14. Brucie

    Brucie Registered User

    Jan 31, 2004
    12,413
    near London
    The problem is that the situation becomes self-perpetuating. Being not adjusted becomes the norm. I've been there!

    The challenge is to find something that makes him want to do other things.

    Perhaps a project that involves their lives together. Perhaps he might want to write down his memories of how they met, their lives together etc. Maybe whatever photos he may have can be tied into that.

    Perhaps suggesting this saying "we really want to know more about Mum in the time you knew her, and the family will love to see this." Such an idea might galvanise him into doing things.

    Regarding food - I dropped 2 stones and have been desperately trying to put on more weight once again. Some days I simply ate Weetabix for breakfast... and that was all. One Christmas Day all I had was a fried egg all day. Food simply doesn't seem important.

    The way to cope with that is to tell him that he needs to eat for Mum's sake. If he isn't healthy he may not be able to see her, and how would she feel about that? Guilt does work!

    This is the most difficult part and I've been there too. So try that project to describe their lives together. That will include Mum, even if as a memory thing.

    Best wishes
     
  15. janey

    janey Registered User

    Jun 29, 2004
    86
    What a brilliant idea Bruce - I will do as you suggest. Its very comforting to know that you responded to your situation in the way my Dad is re. not eating etc, and that you can look back at yourself now and see how you were then - it gives me hope that Dad will come through this stage too.
    I'm glad you're regaining your lost weight albeit slowly - I hope you're able to enjoy the process with some lovely food!
    Thanks again, and my best wishes to you and Jan.
     
  16. Robert

    Robert Registered User

    Feb 25, 2005
    44
    Hello Janey,

    I am glad you started this thread, because I find myself in a similar situation as your Dad. I have been pondering the pros and cons of bringing my wife back from her EMI care home permantly and because it would be a major decision, it needs the utmost consideration.

    My wife has been a resident for just over a year and needs help with all functions, plus she can not stand or walk. My wife still knows me and understands what I say to her, but finds it difficult to respond.

    Since I am the only family carer, I would have to buy in any extra help needed. I spend around 5-6 hours a day at the care home every day and feed my wife at mealtimes, plus assist the carers with the other duties. I am not there at night and it is this aspect that is an unknown. I did read a book while caring for my wife before she went into the care home, titled ' The Selfish Pigs Guide to Caring'. An excellent book, in which the author explains how he copes with nightime duties.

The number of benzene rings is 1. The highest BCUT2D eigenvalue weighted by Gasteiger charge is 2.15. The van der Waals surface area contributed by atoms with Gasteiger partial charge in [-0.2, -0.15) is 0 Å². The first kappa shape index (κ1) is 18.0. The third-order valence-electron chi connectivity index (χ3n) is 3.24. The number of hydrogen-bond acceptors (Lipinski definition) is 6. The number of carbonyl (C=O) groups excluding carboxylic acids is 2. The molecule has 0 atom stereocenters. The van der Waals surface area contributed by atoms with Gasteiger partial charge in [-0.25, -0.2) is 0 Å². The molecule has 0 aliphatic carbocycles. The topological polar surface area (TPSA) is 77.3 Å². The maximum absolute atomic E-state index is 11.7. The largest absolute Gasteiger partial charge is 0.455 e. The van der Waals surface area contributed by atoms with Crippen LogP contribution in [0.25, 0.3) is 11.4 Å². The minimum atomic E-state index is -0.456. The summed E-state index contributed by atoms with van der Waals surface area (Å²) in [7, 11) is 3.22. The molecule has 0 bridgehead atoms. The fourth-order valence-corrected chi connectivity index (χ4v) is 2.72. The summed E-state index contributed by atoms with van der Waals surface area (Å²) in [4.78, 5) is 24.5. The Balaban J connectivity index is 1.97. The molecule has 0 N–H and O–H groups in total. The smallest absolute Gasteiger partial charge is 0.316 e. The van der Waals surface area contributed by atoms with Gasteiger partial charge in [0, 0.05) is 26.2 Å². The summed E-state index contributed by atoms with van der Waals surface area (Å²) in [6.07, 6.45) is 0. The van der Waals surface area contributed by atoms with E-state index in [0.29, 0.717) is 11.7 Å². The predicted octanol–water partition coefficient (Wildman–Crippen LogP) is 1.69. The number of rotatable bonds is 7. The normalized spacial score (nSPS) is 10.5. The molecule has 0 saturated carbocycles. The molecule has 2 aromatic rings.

My greatest concern is what effect the actual move might have on my wife, plus if in the future she had to return to the care home. I bring my wife home every two weeks but she does not recognize it as home. I do not have a problem with buying a hoist, special bed and bathroom modifications etc to accomodate the change.

    I would greatly appreciate hearing from anyone who has been successful or otherwiswe in a similar undertaking.

    Robert.
     
  17. Amy

    Amy Registered User

    Jan 4, 2006
    3,453
    Hiya Robert,
    If you don't mind, I am interested in your reasons for considering bringing your wife home, other than the obvious that you love her and want to be with her. What do you consider to be the pros for both of you.
    Amy
     
  18. Robert

    Robert Registered User

    Feb 25, 2005
    44
    Hello Amy,

    I'm happy to respond to your post, because any input, positive or negative and hopefully other carers experiences of a similar situation, will help me towards a decision. A monumental decision at that and I dread getting it wrong. I think the cards are stacked against me being successful, but I have to explore the prospect. I do not want to live the rest of my life regretting not having tried.

    Your question 'what are the pros' is a good one and forces me to use my head and not my heart in this matter.

    First and foremost, I want to care for my wife in our home, as I used to before she entered the care home (ch). Were the situation reversed (with me being the one with AD) I am convinced my wife would not have gone along with social serrvices and the professionals recommendations re ch admittance. Her general attitude is now very differerent compared to when she was admitted, being much calmer and not aggrassive during personal care.

    I believe my wifes quality of life would be improved. Although the ch staff sometimes take her to the tv lounge, most times when I visit she is sitting in her room on her own, withdrawn and unresponsive for the first half hour or so. Perseverance on my part seems to bring her back. I take my wife out whenever circumstances permit. At the ch, finding a carer to check my wifes pad before we can go out is often a lengthly process, plus the reverse when we return. There are times when ch staff are like hens teeth. In my view the ch is under staffed. On a good day the ratio is 1 carer to 6 residents, but staff turnover and use of agency carers to cover staff shortages aggravates the problem. The little likes and dislikes of residents are consequent casualties.